Mexico announces US$4b in aid for struggling Pemex
The government announced more than US$4 billion in aid for state oil company Petroleos Mexicanos, whose finances, production and exploration projects have been hit by the fall in crude prices.
The package will include a direct infusion of US$1.5 billion to the company better known as Pemex, the Treasury Department said in a statement. The government will also provide over US$2.6 billion to pay company pensions and retirements this year.
In return, the government wants Pemex to commit to reducing its liabilities and debt by the same amount.
"The adverse economic conditions that the hydrocarbons sector is going through on an international level and the depletion of different wells have weakened Pemex's financial situation," the department said in the statement.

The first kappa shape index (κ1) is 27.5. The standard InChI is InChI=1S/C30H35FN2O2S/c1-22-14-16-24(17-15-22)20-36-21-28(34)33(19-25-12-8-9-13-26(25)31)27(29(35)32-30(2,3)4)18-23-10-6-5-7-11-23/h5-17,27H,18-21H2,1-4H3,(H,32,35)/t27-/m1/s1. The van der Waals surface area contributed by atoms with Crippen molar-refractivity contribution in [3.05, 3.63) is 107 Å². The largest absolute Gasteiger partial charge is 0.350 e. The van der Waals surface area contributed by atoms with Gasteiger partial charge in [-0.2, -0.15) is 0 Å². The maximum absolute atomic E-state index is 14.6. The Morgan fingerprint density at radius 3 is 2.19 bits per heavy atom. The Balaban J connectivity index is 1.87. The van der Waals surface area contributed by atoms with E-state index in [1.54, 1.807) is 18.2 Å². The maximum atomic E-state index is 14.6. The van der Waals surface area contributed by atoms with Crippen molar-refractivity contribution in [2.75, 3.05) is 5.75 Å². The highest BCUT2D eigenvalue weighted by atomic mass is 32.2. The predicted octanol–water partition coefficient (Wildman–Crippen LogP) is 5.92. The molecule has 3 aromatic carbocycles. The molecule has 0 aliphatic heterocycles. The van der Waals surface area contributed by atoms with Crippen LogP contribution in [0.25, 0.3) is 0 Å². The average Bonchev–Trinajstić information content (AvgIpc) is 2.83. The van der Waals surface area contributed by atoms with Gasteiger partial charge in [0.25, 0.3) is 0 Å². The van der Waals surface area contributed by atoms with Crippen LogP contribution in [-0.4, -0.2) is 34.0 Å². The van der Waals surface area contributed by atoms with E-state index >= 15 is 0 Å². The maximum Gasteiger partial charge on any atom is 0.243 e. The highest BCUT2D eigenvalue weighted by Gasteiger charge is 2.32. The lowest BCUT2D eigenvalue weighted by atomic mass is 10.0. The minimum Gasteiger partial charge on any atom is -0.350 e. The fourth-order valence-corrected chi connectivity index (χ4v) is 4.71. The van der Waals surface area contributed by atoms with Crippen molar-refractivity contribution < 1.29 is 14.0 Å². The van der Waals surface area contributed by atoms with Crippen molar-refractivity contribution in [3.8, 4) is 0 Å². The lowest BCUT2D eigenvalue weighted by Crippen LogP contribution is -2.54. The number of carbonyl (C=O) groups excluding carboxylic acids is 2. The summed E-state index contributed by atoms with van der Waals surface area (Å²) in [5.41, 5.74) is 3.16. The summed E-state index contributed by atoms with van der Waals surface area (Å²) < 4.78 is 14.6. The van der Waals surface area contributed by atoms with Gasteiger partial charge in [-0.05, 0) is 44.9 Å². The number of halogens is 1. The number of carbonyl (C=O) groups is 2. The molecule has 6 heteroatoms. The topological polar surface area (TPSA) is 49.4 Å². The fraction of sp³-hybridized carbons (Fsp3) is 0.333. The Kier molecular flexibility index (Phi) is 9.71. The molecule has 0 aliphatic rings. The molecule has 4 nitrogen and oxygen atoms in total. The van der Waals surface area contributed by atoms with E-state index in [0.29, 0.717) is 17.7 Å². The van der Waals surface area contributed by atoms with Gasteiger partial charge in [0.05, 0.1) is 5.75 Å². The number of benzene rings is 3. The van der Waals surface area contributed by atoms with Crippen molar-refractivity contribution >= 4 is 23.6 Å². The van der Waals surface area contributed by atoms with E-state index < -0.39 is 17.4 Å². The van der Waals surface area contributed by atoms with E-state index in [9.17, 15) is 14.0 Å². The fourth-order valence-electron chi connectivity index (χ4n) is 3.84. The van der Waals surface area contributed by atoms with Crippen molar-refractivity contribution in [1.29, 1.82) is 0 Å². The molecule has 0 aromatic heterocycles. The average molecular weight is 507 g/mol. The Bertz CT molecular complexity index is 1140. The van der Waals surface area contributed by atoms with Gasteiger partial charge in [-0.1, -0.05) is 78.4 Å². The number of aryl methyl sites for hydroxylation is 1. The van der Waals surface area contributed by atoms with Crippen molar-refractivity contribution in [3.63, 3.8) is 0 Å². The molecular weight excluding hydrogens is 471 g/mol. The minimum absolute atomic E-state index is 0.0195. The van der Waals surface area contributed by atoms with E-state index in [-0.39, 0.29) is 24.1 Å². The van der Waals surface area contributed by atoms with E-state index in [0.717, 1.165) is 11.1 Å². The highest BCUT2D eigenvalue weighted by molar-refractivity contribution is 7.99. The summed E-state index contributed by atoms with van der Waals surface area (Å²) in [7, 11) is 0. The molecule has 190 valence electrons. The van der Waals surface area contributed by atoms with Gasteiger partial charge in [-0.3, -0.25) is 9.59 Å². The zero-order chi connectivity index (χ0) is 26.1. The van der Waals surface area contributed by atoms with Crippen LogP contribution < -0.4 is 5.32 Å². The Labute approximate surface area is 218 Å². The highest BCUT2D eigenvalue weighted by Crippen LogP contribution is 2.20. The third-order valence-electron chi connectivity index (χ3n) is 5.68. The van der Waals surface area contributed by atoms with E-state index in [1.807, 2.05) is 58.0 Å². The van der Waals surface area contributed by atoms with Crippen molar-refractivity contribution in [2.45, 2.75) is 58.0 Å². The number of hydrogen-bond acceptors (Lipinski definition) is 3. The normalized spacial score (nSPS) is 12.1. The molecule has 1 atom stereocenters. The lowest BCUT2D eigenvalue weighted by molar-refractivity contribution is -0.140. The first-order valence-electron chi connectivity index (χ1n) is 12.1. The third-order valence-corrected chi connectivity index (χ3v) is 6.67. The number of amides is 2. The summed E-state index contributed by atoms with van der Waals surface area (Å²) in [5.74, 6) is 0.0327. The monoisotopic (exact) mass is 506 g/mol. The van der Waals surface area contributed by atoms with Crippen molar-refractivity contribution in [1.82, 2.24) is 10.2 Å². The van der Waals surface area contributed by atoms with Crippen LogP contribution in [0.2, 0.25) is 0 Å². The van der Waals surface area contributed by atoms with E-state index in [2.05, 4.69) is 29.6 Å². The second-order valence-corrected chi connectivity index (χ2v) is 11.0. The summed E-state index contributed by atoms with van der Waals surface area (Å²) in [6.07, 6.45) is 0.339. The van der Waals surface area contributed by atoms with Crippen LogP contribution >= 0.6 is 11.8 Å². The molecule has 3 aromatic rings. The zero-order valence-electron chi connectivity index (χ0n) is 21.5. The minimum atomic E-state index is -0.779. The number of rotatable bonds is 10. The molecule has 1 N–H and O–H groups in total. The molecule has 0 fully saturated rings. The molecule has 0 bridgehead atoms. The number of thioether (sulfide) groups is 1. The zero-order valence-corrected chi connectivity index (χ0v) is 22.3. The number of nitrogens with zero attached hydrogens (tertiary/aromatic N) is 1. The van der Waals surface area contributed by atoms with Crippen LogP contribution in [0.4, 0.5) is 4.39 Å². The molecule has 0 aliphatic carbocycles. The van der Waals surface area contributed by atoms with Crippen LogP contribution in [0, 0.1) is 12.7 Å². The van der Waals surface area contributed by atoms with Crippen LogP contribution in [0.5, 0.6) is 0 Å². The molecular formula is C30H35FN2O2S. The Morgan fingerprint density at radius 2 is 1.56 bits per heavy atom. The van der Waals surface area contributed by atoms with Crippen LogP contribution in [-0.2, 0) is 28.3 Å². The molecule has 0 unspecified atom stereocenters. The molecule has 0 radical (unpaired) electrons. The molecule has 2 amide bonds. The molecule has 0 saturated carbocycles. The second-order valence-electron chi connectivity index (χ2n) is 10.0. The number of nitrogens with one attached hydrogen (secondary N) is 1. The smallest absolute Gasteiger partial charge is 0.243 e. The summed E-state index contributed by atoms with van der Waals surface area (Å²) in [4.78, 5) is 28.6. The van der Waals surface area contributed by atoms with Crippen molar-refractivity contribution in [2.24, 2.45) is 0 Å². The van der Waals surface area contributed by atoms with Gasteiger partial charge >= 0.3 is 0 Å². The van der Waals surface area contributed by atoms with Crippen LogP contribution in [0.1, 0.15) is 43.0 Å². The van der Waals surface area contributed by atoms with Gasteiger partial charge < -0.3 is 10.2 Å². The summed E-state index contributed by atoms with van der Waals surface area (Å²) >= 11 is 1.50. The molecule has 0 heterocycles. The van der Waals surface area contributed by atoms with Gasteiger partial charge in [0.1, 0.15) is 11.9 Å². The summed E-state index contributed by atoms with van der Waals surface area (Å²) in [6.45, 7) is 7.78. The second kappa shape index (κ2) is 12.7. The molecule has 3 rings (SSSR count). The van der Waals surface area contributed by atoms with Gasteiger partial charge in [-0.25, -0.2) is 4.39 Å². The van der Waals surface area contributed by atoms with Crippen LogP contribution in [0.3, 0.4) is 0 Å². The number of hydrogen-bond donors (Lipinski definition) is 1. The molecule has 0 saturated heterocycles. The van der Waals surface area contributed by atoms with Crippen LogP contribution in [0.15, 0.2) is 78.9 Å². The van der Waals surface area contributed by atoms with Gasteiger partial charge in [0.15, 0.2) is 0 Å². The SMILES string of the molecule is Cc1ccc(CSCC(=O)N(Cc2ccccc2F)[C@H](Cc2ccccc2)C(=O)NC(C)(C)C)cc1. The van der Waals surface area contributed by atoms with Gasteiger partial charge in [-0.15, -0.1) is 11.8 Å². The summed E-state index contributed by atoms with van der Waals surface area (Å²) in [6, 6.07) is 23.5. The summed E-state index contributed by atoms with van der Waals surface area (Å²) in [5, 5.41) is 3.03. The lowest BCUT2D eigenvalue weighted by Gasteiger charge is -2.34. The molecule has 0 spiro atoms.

Pemex reported in March that it had secured lines of credit to pay 85 per cent of its vendors. The company closed in 2015 with around US$8.4 billion in debt, of which it paid US$1.1 billion in the first quarter.
In late February, Pemex announced it was cutting about US$5.5 billion from its 2016 budget, mostly in exploration and production.
Mexico's oil production peaked in 2004 at about 3.4 million barrels a day, but has since slid to about 2.2 million a day today.
President Enrique PeÒa Nieto sought to modernise the company and improve production by pushing through legislation that opened up Mexico's energy sector to some private investment for the first time in decades. But the law was followed closely by the global plunge in oil prices, crimping the country's oil ambitions.